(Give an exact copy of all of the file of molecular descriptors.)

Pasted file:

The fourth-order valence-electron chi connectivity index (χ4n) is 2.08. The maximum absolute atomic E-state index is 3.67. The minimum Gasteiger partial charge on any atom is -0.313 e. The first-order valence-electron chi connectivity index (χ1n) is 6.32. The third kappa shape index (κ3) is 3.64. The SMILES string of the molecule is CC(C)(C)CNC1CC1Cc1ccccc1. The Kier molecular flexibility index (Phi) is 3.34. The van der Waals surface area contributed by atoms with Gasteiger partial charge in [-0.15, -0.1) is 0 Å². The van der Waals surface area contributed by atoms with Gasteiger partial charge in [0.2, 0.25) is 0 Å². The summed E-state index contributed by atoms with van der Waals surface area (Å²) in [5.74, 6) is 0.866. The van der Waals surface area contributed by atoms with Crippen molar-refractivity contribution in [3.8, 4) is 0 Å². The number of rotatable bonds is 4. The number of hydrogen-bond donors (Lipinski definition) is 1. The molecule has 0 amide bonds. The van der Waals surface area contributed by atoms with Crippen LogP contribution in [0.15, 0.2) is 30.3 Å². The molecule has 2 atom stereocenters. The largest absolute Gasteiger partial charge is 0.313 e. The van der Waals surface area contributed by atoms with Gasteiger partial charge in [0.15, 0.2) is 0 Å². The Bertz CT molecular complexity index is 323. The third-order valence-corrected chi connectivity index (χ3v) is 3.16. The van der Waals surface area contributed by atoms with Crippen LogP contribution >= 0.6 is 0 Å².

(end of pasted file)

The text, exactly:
The fourth-order valence-electron chi connectivity index (χ4n) is 2.08. The maximum absolute atomic E-state index is 3.67. The minimum Gasteiger partial charge on any atom is -0.313 e. The first-order valence-electron chi connectivity index (χ1n) is 6.32. The third kappa shape index (κ3) is 3.64. The SMILES string of the molecule is CC(C)(C)CNC1CC1Cc1ccccc1. The Kier molecular flexibility index (Phi) is 3.34. The van der Waals surface area contributed by atoms with Gasteiger partial charge in [-0.15, -0.1) is 0 Å². The van der Waals surface area contributed by atoms with Gasteiger partial charge in [0.2, 0.25) is 0 Å². The summed E-state index contributed by atoms with van der Waals surface area (Å²) in [5.74, 6) is 0.866. The van der Waals surface area contributed by atoms with Crippen molar-refractivity contribution in [3.8, 4) is 0 Å². The number of rotatable bonds is 4. The number of hydrogen-bond donors (Lipinski definition) is 1. The molecule has 0 amide bonds. The van der Waals surface area contributed by atoms with Crippen LogP contribution in [0.15, 0.2) is 30.3 Å². The molecule has 2 atom stereocenters. The largest absolute Gasteiger partial charge is 0.313 e. The van der Waals surface area contributed by atoms with Gasteiger partial charge in [0.15, 0.2) is 0 Å². The Bertz CT molecular complexity index is 323. The third-order valence-corrected chi connectivity index (χ3v) is 3.16. The van der Waals surface area contributed by atoms with Crippen LogP contribution >= 0.6 is 0 Å².